SSIIM at IMISCOE Conference on “Migration, Diversity and Cities”- Rotterdam

SSIIM UNESCO Chair organizes two events within the framework of the 14th IMISCOE Annual Conference on  “Migration, Diversity and Cities” that will take place at the Erasmus University of Rotterdam, 28-30 June 2017.

IMISCOE – the largest European network of scholars in the area of migration and integration – for its 2017 Annual Conference turns attention to the urban dimension of migration and migration-related diversity, which represents the core of the research carried out at SSIIM UNesco Chair.  

SSIIM Unesco Chair will contribute to the Conference with the POLICY WORKSHOP “Neighbourchange: discussing the need of a more socially oriented neighbourhood development policy approach in hyperdiverse local societies”  organized by Elena Ostanel and a the PANEL “The (multilevel) governance of migration in European medium and small sized towns” organized by Giovanna Marconi.


Thursday 29 June 15.30 -17.00 (session 123) > POLICY WORKSHOP “Neighbourchange: discussing the need of a more socially oriented neighbourhood development policy approach in hyperdiverse local societies”

Organizer: Elena Ostanel (SSIIM UNESCO Chair)


Marcello Balbo (Social and Spatial Inclusion of International Migrants Unesco Chair

David Hulchanski  (University of Toronto, Canada)

Fran Meissner (Deprivedhoods research project, TUDelft, The Netherlands)

Antonella Valmorbida (Association for Local Democracy)

Bas Ernst (The Netherlands Embassy in Italy)

Tiit Tammaru (University of Tartu, Finland)

Justus Uitermark (University of Amsterdam, The Netherlands)

Ronald Derks (municipality of Rotterdam, The Netherlands)

Friday 30 June 09.00 -10.30 (session 82) > PANEL “The (multilevel) governance of migration in European medium and small sized towns

Chair: Giovanna Marconi (SSIIM UNESCO Chair)

Discussants: Susen Engel (Geographisches Institut, HumboldtUniversität zu Berlin) & Rosa Mas Giralt 
(University of Leeds, UK)


Sarah Hackett (School of Humanities and Cultural Industries, Bath Spa University, UK): “Rethinking Immigrant Policies in Britain: A SmallMedium Town Rural Perspective

PierLuc Dupont (Rights Institute, University of Valencia, Spain): “Comparing the priorities of integration policy in cities versus small towns: observations from Eastern Spain

René Kreichauf (Freie Universität Berlin and Graduate School of North American Studies, JohnF.
Kennedy Institute for North American Studies): “Welcoming the Unwelcome. The Local Integration of Late Repatriates and Asylum Seekers in German Small Towns

Roberta Marzorati (El Colegio de la Frontera Norte, Tijuana, Mexico), Michela Semprebon (SSIIM Unesco Chair, University Iuav of Venice), Paola Bonizzoni (Department of Social and Political Sciences, University of Milan): “Small is (not always) beautiful. Exploring immigration governance in three small towns in Italy”

Panel Abstract:

Political discourse and scientific research on immigration has predominantly focused on large cities and metropolitan areas. Yet, the European urban asset has been historically characterized by a constellation of medium & small (M&S) sized towns that, as evidence shows, are becoming important destinations for both migrants and asylum seekers. Some researchers have recently started paying attention to a series of trends (asylum seekers distribution policies, agricultural and industrial labour restructuring, residential suburbanization, etc.) that make M&Ssized towns new relevant arenas for understanding local processes of immigrant incorporation (Balbo 2015; Barberis and Pavolini 2015; Carr, Lichter & Kefalas 2012; Glick Schiller & Çaglar 2009; Marrow 2005; Massey 2008, Zúñiga and HernándezLeón 2005).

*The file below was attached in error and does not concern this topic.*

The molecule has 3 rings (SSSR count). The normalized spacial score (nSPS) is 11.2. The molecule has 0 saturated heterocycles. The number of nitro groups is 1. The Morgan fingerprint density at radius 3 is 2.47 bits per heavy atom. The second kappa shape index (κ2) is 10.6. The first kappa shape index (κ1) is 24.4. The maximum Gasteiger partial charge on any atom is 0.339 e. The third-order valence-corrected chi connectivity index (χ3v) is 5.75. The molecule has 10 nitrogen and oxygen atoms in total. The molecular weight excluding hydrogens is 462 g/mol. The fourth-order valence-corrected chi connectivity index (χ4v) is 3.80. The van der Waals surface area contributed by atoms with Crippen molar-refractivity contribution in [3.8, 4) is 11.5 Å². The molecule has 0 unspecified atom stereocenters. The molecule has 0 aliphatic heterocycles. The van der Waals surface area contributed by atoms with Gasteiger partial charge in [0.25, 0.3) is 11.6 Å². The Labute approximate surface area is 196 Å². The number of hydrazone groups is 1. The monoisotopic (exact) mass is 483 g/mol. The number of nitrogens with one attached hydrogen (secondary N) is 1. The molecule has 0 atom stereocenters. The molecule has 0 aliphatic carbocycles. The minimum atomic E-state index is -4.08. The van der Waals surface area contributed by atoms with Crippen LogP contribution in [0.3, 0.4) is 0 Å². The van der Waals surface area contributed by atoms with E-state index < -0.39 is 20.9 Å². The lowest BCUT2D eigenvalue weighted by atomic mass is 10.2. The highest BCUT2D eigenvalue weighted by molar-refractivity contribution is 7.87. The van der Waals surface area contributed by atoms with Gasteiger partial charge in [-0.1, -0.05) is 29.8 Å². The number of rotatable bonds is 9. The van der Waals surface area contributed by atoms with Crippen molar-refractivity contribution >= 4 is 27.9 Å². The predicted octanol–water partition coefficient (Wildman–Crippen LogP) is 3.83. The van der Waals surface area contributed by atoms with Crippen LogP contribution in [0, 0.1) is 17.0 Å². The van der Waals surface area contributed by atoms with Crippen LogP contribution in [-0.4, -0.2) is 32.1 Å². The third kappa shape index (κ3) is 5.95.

In these contexts, the growth of social, ethnocultural, and religious diversity poses new challenges to social cohesion, particularly with antiimmigrant sentiments and exclusionary policies on the rise. At the same time, whereby M&Ssized towns are facing demographic decline, ageing and a consequent labour shortage, some local authorities are reconsidering the benefits of international migration. Due to their small size and to limits of scale (with reduced space for manoeuvre in terms of policymaking), local governments frequently lack the resources, competence, knowledge and the networks to ensure the definition and implementation of effective inclusionary interventions. Nevertheless, often pushed and supported by civil society organizations, many M&Ssized towns are experimenting innovative ad hoc approaches to migrants’ access to housing, labour and public services.
Against this background, the panel will delve into local policies and practices promoted in M&Ssized towns to cope with the challenges mentioned above. Which resources can they draw upon and which responses are being developed in these localities? To what extent are these outcomes understandable in light of small medium towns specific politicaladministrative features and scalar processes (local political cultures, access to local administrators and service providers, level of social control, activation of multilevel networks, etc.)? How is multilevel governance concretely played out? The panel will explore potentials and limits of M&Ssized towns’ ability to welcome and include migrants and asylum seekers.




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